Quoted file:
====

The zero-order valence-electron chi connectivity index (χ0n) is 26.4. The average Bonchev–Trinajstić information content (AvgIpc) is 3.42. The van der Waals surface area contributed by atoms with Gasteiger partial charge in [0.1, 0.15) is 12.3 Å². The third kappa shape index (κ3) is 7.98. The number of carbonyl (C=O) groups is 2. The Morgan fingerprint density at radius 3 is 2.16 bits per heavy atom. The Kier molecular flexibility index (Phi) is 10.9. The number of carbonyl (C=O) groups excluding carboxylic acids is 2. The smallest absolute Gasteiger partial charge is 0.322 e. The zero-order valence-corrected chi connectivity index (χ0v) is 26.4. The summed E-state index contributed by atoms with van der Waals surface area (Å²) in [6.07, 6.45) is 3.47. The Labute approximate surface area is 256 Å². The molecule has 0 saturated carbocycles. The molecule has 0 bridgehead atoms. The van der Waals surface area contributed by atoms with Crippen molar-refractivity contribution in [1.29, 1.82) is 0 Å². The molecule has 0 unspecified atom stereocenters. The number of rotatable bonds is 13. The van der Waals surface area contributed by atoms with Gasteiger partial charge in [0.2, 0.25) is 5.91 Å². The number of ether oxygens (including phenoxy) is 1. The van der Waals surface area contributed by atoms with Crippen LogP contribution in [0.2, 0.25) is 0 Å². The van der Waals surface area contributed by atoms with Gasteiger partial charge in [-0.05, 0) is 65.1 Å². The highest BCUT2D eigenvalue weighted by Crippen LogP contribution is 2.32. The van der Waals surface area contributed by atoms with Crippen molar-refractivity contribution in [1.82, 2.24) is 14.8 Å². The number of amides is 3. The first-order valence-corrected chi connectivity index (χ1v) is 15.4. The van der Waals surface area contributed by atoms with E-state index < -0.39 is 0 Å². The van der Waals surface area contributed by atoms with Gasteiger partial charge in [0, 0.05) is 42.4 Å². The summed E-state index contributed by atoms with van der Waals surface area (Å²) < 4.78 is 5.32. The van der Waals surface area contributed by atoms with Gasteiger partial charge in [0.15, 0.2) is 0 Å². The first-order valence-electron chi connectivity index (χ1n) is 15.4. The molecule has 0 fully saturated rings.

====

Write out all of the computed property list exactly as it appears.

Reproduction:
The zero-order valence-electron chi connectivity index (χ0n) is 26.4. The average Bonchev–Trinajstić information content (AvgIpc) is 3.42. The van der Waals surface area contributed by atoms with Gasteiger partial charge in [0.1, 0.15) is 12.3 Å². The third kappa shape index (κ3) is 7.98. The number of carbonyl (C=O) groups is 2. The Morgan fingerprint density at radius 3 is 2.16 bits per heavy atom. The Kier molecular flexibility index (Phi) is 10.9. The number of carbonyl (C=O) groups excluding carboxylic acids is 2. The smallest absolute Gasteiger partial charge is 0.322 e. The zero-order valence-corrected chi connectivity index (χ0v) is 26.4. The summed E-state index contributed by atoms with van der Waals surface area (Å²) in [6.07, 6.45) is 3.47. The Labute approximate surface area is 256 Å². The molecule has 0 saturated carbocycles. The molecule has 0 bridgehead atoms. The van der Waals surface area contributed by atoms with Crippen molar-refractivity contribution in [1.29, 1.82) is 0 Å². The molecule has 0 unspecified atom stereocenters. The number of rotatable bonds is 13. The van der Waals surface area contributed by atoms with Gasteiger partial charge in [0.2, 0.25) is 5.91 Å². The number of ether oxygens (including phenoxy) is 1. The van der Waals surface area contributed by atoms with Crippen LogP contribution in [0.2, 0.25) is 0 Å². The van der Waals surface area contributed by atoms with Gasteiger partial charge in [-0.05, 0) is 65.1 Å². The highest BCUT2D eigenvalue weighted by Crippen LogP contribution is 2.32. The van der Waals surface area contributed by atoms with Crippen molar-refractivity contribution in [1.82, 2.24) is 14.8 Å². The number of amides is 3. The first-order valence-corrected chi connectivity index (χ1v) is 15.4. The van der Waals surface area contributed by atoms with E-state index < -0.39 is 0 Å². The van der Waals surface area contributed by atoms with Gasteiger partial charge in [0, 0.05) is 42.4 Å². The summed E-state index contributed by atoms with van der Waals surface area (Å²) < 4.78 is 5.32. The van der Waals surface area contributed by atoms with Gasteiger partial charge in [0.15, 0.2) is 0 Å². The first-order valence-electron chi connectivity index (χ1n) is 15.4. The molecule has 0 fully saturated rings.